Not much could be found on Ace Ball’s early life. He was born Arthur Balch in 1920 in New Home, Texas. By 1948, he was playing guitar and recording with Hank Harral and His Palomino Cowhands. Here they are with the country artist checklist “Dream Band Boogie.”
Not bad. But by the early 1950’s, Ace was ready to strike out on his own. In 1953, he made four recordings for Okeh, none of which could be found online. The session in 1954 also produced four songs, and, fortunately, three of them could be found. Here’s “Lost.”
This sounds like an attempt at a Tex-Mex feel, especially with those claves awkwardly clicking in the background. I’d love to know who is playing those, because he’s horribly out of rhythm. The fact that the rest of the band isn’t thrown off is a testament to their own steady sense of time.
B side “One-Armed Love” is a less traditional love song. It’s not necessarily about what you think it’s about, depending on how dirty your mind is. See what you think.
Apparently, Ace thought it was better to give than to receive. Good for him.
“She’s Worth A Million To Me” is from the same session and would be released later that year. Here Ace expresses his love for his sweetheart in spite of the rumors flying about her behavior. Maybe he felt responsible, since those rumors probably started after what they were doing in the backseat during “One-Armed Love.”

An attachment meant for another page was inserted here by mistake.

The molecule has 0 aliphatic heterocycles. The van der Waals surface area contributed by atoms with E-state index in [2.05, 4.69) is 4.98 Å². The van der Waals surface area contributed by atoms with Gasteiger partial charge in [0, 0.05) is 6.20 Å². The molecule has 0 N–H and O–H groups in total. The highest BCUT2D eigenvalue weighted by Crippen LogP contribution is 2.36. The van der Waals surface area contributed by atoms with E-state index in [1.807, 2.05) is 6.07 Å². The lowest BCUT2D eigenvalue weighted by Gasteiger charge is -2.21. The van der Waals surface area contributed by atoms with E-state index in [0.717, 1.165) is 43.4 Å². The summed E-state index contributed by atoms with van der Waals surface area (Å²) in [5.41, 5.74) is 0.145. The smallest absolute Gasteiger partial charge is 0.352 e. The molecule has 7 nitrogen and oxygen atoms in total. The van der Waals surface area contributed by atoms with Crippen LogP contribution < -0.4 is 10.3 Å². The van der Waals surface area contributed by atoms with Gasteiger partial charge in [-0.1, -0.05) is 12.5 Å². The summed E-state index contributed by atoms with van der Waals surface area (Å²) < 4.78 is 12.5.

Ace Ball put recording aside for a time and became a disk jockey on KDAV (Lubbock, Texas), then on KERB (Kermit, Texas) in 1956 and finally on KHEM (Big Spring, Texas) in 1959. It was in 1959 that he returned to the studio, this time for Caprock. Here’s Ace doing one for the kids, with “High School Wedding Ring.”
Ace Ball would continue to record sporadically over the years—including on his own Ace-Hi label in 1968— but his primary occupation continued to be that of disc jockey. He continued to perform around his adopted home of Pueblo, Colorado, where family obligations had lead him in the late 1970‘s. Ace died in 2004 from a fatal head injury after falling down a flight of stairs, just after having performed at a local senior center. Not many musicians get to live long lives and perform right up to the end; commercial success may have eluded him, but I see no reason for Ace to have had any regrets.